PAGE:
Among the Jesuits missionaries in Japan in the sixteenth century were talented men, such as Luis Frois and Joao Rodrigues, who strove to inform Europe about their adopted country. But this transmission of knowledge was a two-way affair, and other Jesuits introduced to the Japanese both Western painting and Aristotelian thought. In about 1593, Pedro Gomez compiled De Sphaera, De Anima and Compendium Catholicae Veritatis for the benefit of the students at the Jesuit college in Kyushu. This work was discovered in the Vatican Library back in 1937 and has been the subject of scholarly research by Professor Obara Satoru, Sophia University. Then only two years ago a contemporaneous Japanese translation by Pedro Ramon and collaborators was found in the library of Magdalen College, Oxford University.

The text of De Sphaera is largely based on the work of the same title by the thirteenth-century scholar John Holywood (known in Latin as Joannes de Sacrobosco). Thus for a brief period select Japanese were able to study traditional European thought not only in Latin but also in their native language. The present facsimile edition helps us to appreciate better the flow of information not only from Japan to the West, but also from the West to Japan four centuries ago.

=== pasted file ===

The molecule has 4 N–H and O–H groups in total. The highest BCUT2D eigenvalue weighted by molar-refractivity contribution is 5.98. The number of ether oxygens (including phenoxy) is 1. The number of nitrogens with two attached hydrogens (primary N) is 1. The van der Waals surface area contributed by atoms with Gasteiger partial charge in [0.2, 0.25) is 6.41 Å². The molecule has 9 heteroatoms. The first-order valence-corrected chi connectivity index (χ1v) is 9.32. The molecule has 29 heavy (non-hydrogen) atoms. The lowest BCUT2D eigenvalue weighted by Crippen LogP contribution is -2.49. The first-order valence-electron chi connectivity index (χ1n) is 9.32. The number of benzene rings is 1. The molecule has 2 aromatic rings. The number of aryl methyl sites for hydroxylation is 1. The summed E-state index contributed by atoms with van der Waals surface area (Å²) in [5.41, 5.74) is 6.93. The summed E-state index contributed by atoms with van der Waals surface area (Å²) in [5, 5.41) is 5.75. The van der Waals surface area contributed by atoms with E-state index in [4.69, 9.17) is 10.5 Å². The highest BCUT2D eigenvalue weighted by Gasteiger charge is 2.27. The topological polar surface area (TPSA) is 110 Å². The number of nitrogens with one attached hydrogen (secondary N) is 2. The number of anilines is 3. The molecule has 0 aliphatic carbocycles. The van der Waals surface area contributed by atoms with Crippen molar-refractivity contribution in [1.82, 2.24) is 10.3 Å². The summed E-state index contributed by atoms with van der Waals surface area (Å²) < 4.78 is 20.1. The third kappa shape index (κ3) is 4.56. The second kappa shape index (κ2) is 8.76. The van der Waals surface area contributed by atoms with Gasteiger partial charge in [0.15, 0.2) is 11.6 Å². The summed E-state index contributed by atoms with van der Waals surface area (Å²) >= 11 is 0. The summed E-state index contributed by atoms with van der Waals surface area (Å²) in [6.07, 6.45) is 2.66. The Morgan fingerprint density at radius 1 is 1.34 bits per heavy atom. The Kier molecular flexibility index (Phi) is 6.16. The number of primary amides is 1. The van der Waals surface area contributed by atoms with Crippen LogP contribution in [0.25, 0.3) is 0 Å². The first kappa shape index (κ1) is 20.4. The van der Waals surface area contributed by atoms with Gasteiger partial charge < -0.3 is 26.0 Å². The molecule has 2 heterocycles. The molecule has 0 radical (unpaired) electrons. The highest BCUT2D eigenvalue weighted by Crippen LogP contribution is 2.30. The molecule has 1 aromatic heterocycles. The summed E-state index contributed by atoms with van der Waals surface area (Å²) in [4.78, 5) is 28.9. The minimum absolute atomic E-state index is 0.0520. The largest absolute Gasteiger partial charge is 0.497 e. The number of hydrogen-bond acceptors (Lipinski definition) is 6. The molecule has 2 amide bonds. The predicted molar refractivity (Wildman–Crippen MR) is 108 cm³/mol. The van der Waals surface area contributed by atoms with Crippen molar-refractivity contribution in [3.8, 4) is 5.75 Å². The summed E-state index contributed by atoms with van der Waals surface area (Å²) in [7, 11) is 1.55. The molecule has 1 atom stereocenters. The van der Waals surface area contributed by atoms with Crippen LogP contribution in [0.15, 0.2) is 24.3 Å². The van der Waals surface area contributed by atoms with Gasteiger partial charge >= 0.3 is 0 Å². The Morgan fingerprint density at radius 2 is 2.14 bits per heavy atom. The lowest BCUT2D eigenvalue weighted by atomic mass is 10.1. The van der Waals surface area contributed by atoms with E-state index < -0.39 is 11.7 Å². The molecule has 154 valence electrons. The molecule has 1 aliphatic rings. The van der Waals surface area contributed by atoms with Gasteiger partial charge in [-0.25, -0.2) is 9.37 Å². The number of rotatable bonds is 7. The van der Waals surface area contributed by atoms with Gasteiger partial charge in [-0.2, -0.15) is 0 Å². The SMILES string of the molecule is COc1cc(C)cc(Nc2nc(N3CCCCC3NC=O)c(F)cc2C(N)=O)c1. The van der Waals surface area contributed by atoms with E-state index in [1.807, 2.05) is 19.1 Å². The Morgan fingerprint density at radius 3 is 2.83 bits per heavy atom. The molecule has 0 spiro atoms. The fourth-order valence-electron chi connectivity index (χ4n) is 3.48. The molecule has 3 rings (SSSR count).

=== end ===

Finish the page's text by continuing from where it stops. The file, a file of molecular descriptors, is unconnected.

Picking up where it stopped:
Michael Cooper
Dr. Michael Cooper
Former chief editor of Monumenta Nipponica


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Historians, Theologians and Librarians Should All Welcome This Facsimile Edition

Magdalen Manuscript 228 is a genuine new discovery that has surprised and delighted those of us in College who look after it. For years it was literally hidden away in the College Archives under the misleading description "an example of a seventeenth century Chinese manuscript". Thanks to the work of a number of scholars particularly Father Satoru Obara, S. J. and Father Antoni Ucerler, S. J. we now know that in fact MS 228 is the important long lost Japanese translation of Father Pedro Gomez's Compendia (1593-4). Its recent discovery is certain, but we can only speculate on how such an important and unusual manuscript came to reside in the historical archives of Magdale College, Oxford.

Historians, theologians, and librarians should all welcome this carefully prepared facsimile edition of the original sixteenth-century treatise reunited with Father Pedro Ramon's contemporary translation.

Dr C.Y. Ferdinand
Dr C.Y. Ferdinand
Fellow Librarian
Magdalen College, Oxford


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Exciting Prospect